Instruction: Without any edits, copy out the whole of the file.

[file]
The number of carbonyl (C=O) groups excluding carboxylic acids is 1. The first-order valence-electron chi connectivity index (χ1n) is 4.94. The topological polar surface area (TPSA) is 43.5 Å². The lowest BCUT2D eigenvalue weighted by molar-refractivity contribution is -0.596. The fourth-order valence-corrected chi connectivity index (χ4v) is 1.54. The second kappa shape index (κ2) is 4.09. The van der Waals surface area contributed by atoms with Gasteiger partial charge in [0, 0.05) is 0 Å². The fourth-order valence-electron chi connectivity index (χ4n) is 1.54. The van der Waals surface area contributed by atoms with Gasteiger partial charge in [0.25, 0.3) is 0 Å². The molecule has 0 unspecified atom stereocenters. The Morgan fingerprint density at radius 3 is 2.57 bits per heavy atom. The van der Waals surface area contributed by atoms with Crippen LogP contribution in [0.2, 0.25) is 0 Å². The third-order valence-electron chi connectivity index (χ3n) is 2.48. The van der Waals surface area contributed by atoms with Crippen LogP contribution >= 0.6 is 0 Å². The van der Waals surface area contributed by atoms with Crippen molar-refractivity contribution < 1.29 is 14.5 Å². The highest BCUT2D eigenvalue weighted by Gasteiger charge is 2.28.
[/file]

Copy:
The number of carbonyl (C=O) groups excluding carboxylic acids is 1. The first-order valence-electron chi connectivity index (χ1n) is 4.94. The topological polar surface area (TPSA) is 43.5 Å². The lowest BCUT2D eigenvalue weighted by molar-refractivity contribution is -0.596. The fourth-order valence-corrected chi connectivity index (χ4v) is 1.54. The second kappa shape index (κ2) is 4.09. The van der Waals surface area contributed by atoms with Gasteiger partial charge in [0, 0.05) is 0 Å². The fourth-order valence-electron chi connectivity index (χ4n) is 1.54. The van der Waals surface area contributed by atoms with Gasteiger partial charge in [0.25, 0.3) is 0 Å². The molecule has 0 unspecified atom stereocenters. The Morgan fingerprint density at radius 3 is 2.57 bits per heavy atom. The van der Waals surface area contributed by atoms with Crippen LogP contribution in [0.2, 0.25) is 0 Å². The third-order valence-electron chi connectivity index (χ3n) is 2.48. The van der Waals surface area contributed by atoms with Crippen LogP contribution >= 0.6 is 0 Å². The van der Waals surface area contributed by atoms with Crippen molar-refractivity contribution < 1.29 is 14.5 Å². The highest BCUT2D eigenvalue weighted by Gasteiger charge is 2.28.